Spirituality and Atheism Are Not Opposites

By Doug Marman

Previously, I wrote about The Difference Between Spirituality and Religion.

Here’s a quick summary: Followers of religion look to outer forms for worship—whether a holy book, a savior, a sacred place, or God.

Seekers of spirituality, on the other hand, look more to inner experiences as the source of their inspiration. These can be simple feelings of a connection with life, or a deep sense of wonder that changes how we see the world.

This difference leads to a surprising conclusion: Spirituality and atheism are not opposites.

Religion and atheism are clearly at odds with each other. Atheists openly reject the existence of God. They see deities as myths created by human beings. Most religions, however, say that belief in God or a higher power is crucial.

These positions are polar opposites. How can spirituality escape this age-old battle?

The answer comes from what causes the conflict between atheism and religion: It springs from differing beliefs.

Belief, however, is secondary for those who walk the spiritual path. Inner experiences can occur at any time and change our relationship with life. So, it’s more important to stay open and listen inwardly to the purpose hidden in the present moment. Planting a flag in the ground to demonstrate our belief can limit our abilities to catch life’s subtleties.

bird-in-the-wind-800px-DavidMackenzie

Bird in the Wind by David Mackenzie

All of this means that spirituality-minded people can, at times, find themselves aligned with atheists in surprising ways.

For example, both atheists and spiritual seekers agree on the importance of searching for truth and that each person should come to their own conclusions about God and the meaning of life. The personal quest to understand is too important to settle for simplified answers passed down by others.

Traditional followers of religion disagree. Their teachings are built on practices and doctrines that have been tested and proven by thousands of people, over the centuries. They see their teachings as timeless, originating from a divine source.

As a result, religious belief often leads to the perception that there are outsiders and insiders.

This is an idea that both atheists and those who follow their own individual spiritual path oppose. However, they have different reasons for rejecting the idea of outsiders and insiders.

Atheists claim that the religious emotion of being on the inside—the feeling that they are “the chosen ones”—is irrational and based on superstitious thinking. Atheists want to have nothing to do with being in such a group.

Spiritual seekers agree that we shouldn’t be sorting people into outsiders and insiders, but for a different reason: Everyone can experience a spiritual connection with life. Neither birth nor belief are the deciding factor, because we all have this inner link. It’s only a matter of becoming aware of it. Therefore, those who follow spiritual paths often feel closer to the founders of religion than their followers, because the founders went beyond religious traditions to make contact with a deeper truth.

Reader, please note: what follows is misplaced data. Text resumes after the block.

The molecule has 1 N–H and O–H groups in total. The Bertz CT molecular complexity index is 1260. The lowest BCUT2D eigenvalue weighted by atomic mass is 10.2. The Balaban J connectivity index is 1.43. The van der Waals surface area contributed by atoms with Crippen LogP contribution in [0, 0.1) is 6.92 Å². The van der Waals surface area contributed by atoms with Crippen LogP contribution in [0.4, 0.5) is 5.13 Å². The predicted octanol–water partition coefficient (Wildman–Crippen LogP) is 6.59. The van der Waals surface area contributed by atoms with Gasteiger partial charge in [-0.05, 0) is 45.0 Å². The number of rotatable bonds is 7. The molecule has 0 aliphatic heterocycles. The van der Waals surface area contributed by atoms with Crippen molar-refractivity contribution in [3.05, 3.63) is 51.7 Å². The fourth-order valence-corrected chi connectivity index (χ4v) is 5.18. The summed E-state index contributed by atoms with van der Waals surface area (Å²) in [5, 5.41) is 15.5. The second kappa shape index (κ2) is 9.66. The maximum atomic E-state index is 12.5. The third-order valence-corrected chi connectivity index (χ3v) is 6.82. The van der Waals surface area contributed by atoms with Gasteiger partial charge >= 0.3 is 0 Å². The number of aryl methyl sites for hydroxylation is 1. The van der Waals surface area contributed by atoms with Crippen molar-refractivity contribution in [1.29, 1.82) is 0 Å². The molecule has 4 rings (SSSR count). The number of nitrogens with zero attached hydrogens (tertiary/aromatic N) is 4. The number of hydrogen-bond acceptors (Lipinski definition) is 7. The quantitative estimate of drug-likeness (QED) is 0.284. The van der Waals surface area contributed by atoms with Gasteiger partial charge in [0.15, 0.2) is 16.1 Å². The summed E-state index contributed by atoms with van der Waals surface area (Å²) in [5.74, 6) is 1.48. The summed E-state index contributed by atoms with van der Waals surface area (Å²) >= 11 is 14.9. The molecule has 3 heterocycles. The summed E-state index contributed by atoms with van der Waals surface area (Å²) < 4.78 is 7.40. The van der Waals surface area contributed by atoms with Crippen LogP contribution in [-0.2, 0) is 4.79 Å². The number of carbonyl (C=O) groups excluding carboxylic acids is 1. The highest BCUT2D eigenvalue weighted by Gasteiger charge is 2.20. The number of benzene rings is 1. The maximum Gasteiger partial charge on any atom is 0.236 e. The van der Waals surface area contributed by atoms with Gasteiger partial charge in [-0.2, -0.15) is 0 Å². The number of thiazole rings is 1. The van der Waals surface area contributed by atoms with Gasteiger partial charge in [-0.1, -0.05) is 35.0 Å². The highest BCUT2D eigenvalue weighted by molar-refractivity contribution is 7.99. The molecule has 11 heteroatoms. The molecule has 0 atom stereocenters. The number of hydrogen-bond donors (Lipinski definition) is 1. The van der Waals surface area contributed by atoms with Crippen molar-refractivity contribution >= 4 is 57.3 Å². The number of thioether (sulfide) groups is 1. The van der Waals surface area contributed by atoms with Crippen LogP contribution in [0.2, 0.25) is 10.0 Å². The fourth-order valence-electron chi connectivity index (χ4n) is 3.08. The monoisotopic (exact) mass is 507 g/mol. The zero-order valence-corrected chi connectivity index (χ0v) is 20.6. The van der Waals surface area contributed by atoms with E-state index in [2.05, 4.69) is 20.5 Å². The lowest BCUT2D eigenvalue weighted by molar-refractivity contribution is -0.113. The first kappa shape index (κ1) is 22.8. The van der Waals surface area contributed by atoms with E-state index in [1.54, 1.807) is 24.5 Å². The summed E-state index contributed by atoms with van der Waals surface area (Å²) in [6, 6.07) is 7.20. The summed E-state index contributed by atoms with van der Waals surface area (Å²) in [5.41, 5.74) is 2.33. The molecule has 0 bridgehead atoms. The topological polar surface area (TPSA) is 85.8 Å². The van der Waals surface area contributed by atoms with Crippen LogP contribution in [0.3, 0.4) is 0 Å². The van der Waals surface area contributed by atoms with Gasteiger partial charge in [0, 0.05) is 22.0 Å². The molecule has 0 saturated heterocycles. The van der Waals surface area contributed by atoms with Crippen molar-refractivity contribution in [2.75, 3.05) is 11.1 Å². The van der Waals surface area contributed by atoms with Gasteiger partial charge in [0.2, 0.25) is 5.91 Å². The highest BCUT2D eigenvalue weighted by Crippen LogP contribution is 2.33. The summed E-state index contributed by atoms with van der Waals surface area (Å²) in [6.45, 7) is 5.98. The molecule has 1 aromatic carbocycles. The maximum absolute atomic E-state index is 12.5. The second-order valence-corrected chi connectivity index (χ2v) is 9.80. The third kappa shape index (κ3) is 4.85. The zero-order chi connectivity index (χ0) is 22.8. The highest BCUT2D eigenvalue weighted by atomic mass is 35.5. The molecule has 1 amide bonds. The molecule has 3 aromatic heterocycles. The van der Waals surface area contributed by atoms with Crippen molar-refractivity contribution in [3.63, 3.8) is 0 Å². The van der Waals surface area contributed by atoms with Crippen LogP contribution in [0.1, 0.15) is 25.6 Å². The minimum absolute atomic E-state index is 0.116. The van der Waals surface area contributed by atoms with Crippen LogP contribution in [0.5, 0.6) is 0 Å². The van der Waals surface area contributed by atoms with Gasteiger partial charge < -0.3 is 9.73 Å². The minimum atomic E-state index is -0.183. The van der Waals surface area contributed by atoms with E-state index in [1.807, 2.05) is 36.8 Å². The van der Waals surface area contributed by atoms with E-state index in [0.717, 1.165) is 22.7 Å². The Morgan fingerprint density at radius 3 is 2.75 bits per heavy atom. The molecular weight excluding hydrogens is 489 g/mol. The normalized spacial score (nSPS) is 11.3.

In other words, spiritual freedom is more important than being right, to those who follow their own path. Belief can trap and limit a person’s consciousness just as much as it can open new doors. Even objectivity and logical thinking can be way too limiting for the human spirit.

This unexpected alignment between atheism and spirituality is not just a theory. It’s real.

In her book, Science vs. Religion, Elaine Ecklund describes the surprising results of the largest study of scientists and what they really think about religion.

“Since surveys of scientists’ religious beliefs began nearly a century ago, no one has produced a study as deep and broad as Ecklund’s. Perhaps its most surprising finding is that nearly a quarter of the atheists and agnostics describe themselves as ‘spiritual.’”

Ronald L. Numbers, Professor of the History of Science      (On the back cover of Ecklund’s book.)

“Rice University sociologist Elaine Ecklund offers a fresh perspective on this debate in “Science vs. Religion.” …

“Fully half of these top scientists are religious… Even among the third who are atheists, many consider themselves “spiritual.” One describes this spiritual atheism as being rooted in “wonder about the complexity and the majesty of existence,” a sentiment many nonscientists—religious or not—would recognize.”

Josh Rosenau, Washington Post, May 30, 2010

Indeed, the sense of wonder is a spiritual experience.

However, another startling turn of events that recently occurred even better illustrates the ties between atheism and spirituality. Sam Harris, an outspoken critic of religion and well-known atheist, surprised even his own followers when he published “Waking Up: A Guide to Spirituality Without Religion.”

“Harris…describes [his book] as ‘by turns a seeker’s memoir, an introduction to the brain, a manual of contemplative instruction, and a philosophical unraveling of what most people consider to be the center of their inner lives.’ Or, perhaps most aptly, an effort ‘to pluck the diamond from the dunghill of esoteric religion.’”

Maria Popova, BrainPickings, September 15, 2014

Sam Harris has a moment of awakening that came from an inner experience. This changed his perspective on spirituality:

“It would not be too strong to say that I felt sane for the first time in my life. And yet the change in my consciousness seemed entirely straightforward… I had ceased to be concerned about myself. I was no longer anxious, self-critical, guarded by irony, in competition, avoiding embarrassment, ruminating about the past and future, or making any other gesture of thought or attention that separated me from him. I was no longer watching myself through another person’s eyes.